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Impact of human activities on water-induced soil erosion in the mountainous coastal region of Lebanon Volume 12, issue 3, Septembre 2001

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Authors
Centre national de télédétection/Conseil national de la recherche scientifique, BP 11-8281, Beyrouth, Liban.
  • Page(s) : 157-66
  • Published in: 2001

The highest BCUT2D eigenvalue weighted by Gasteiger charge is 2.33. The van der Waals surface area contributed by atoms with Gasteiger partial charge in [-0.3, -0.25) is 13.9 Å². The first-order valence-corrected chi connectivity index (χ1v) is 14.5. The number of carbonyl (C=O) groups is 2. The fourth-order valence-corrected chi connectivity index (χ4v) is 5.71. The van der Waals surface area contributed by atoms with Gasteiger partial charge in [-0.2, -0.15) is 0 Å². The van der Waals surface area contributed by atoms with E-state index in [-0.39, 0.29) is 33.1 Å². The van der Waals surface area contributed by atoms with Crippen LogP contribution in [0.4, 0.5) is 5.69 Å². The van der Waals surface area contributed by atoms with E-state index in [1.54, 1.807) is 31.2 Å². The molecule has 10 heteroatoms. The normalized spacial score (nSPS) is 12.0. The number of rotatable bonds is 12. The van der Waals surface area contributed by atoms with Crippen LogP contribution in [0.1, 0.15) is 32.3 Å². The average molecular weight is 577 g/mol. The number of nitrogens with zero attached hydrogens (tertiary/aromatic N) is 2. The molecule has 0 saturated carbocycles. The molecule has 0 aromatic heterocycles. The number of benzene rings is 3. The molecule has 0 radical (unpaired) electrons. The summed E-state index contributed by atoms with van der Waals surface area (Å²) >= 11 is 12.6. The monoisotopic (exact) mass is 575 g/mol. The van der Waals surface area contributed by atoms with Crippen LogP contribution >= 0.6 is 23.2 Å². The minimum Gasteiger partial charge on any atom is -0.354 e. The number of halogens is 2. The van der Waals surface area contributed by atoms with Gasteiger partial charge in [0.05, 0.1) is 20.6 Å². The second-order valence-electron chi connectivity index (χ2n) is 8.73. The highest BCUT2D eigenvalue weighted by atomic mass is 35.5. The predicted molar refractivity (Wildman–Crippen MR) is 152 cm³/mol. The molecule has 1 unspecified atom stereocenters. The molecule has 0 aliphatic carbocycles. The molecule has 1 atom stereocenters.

Soil erosion by water is a major cause of landscape degradation in semi-humid to semi-arid Mediterranean environments. A typical example of this trend concerns the mountainous coastal region of Lebanon. Humans influence this physical process by activating or reducing it. The most common harmful human activities are mainly excavation for quarrying, construction of buildings and roads, settlement expansion and deforestation (fire and wood cutting). Protective activities are limited to retaining walls, man-made channels and terraces built to provide protection against natural hazards or to conserve land for agriculture. Soil erosion criteria were investigated in an area of high human activity: earth pillars, gullies of all sizes and drifting landmasses. Statistical analysis of the field data indicated that soil excavation (quarries in soft formations) is the human activity that most increases soil susceptibility to water erosion (rainfall or runoff), with a median soil loss volume due to water erosion of 22 t/ha/year on the 25 visited sites. Urban settlement expansion was generally found to have a less destructive effect with respect to soil water erosion (soil loss of 6 t/ha/year). Deforestation had a negligible effect on this process (soil loss of 2 t/ha/year) in comparison to the human activities described above. Retaining walls and terraces usually seemed to provide relatively inefficient protection, except in certain areas where they decreased the negative effect of erosion.